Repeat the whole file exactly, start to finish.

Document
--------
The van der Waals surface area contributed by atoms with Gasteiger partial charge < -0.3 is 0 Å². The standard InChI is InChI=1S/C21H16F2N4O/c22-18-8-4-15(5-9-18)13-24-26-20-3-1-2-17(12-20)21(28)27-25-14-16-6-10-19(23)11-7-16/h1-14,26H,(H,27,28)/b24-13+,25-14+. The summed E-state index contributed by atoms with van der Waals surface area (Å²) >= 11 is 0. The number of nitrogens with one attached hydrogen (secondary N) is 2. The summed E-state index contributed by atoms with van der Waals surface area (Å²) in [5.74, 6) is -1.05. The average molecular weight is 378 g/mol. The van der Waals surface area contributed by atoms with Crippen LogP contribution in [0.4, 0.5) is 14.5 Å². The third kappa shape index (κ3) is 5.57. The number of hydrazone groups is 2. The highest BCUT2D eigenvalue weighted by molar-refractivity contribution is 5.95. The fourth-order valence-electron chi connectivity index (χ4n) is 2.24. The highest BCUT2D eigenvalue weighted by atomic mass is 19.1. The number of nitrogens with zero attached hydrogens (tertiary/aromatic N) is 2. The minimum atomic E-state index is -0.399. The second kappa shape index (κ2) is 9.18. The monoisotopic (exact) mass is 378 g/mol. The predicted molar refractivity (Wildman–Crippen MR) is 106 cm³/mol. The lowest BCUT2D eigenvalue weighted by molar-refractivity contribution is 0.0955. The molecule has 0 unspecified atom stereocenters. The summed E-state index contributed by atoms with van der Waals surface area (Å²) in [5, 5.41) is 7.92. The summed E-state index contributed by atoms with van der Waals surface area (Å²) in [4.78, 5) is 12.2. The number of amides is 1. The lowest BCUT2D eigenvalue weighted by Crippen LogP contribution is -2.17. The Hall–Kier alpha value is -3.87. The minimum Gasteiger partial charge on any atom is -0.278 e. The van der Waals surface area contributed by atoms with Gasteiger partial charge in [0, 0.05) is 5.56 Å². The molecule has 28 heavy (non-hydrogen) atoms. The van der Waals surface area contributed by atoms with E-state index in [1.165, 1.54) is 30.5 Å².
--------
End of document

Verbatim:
The van der Waals surface area contributed by atoms with Gasteiger partial charge < -0.3 is 0 Å². The standard InChI is InChI=1S/C21H16F2N4O/c22-18-8-4-15(5-9-18)13-24-26-20-3-1-2-17(12-20)21(28)27-25-14-16-6-10-19(23)11-7-16/h1-14,26H,(H,27,28)/b24-13+,25-14+. The summed E-state index contributed by atoms with van der Waals surface area (Å²) >= 11 is 0. The number of nitrogens with one attached hydrogen (secondary N) is 2. The summed E-state index contributed by atoms with van der Waals surface area (Å²) in [5.74, 6) is -1.05. The average molecular weight is 378 g/mol. The van der Waals surface area contributed by atoms with Crippen LogP contribution in [0.4, 0.5) is 14.5 Å². The third kappa shape index (κ3) is 5.57. The number of hydrazone groups is 2. The highest BCUT2D eigenvalue weighted by molar-refractivity contribution is 5.95. The fourth-order valence-electron chi connectivity index (χ4n) is 2.24. The highest BCUT2D eigenvalue weighted by atomic mass is 19.1. The number of nitrogens with zero attached hydrogens (tertiary/aromatic N) is 2. The minimum atomic E-state index is -0.399. The second kappa shape index (κ2) is 9.18. The monoisotopic (exact) mass is 378 g/mol. The predicted molar refractivity (Wildman–Crippen MR) is 106 cm³/mol. The lowest BCUT2D eigenvalue weighted by molar-refractivity contribution is 0.0955. The molecule has 0 unspecified atom stereocenters. The summed E-state index contributed by atoms with van der Waals surface area (Å²) in [5, 5.41) is 7.92. The summed E-state index contributed by atoms with van der Waals surface area (Å²) in [4.78, 5) is 12.2. The number of amides is 1. The lowest BCUT2D eigenvalue weighted by Crippen LogP contribution is -2.17. The Hall–Kier alpha value is -3.87. The minimum Gasteiger partial charge on any atom is -0.278 e. The van der Waals surface area contributed by atoms with Gasteiger partial charge in [0, 0.05) is 5.56 Å². The molecule has 28 heavy (non-hydrogen) atoms. The van der Waals surface area contributed by atoms with E-state index in [1.165, 1.54) is 30.5 Å².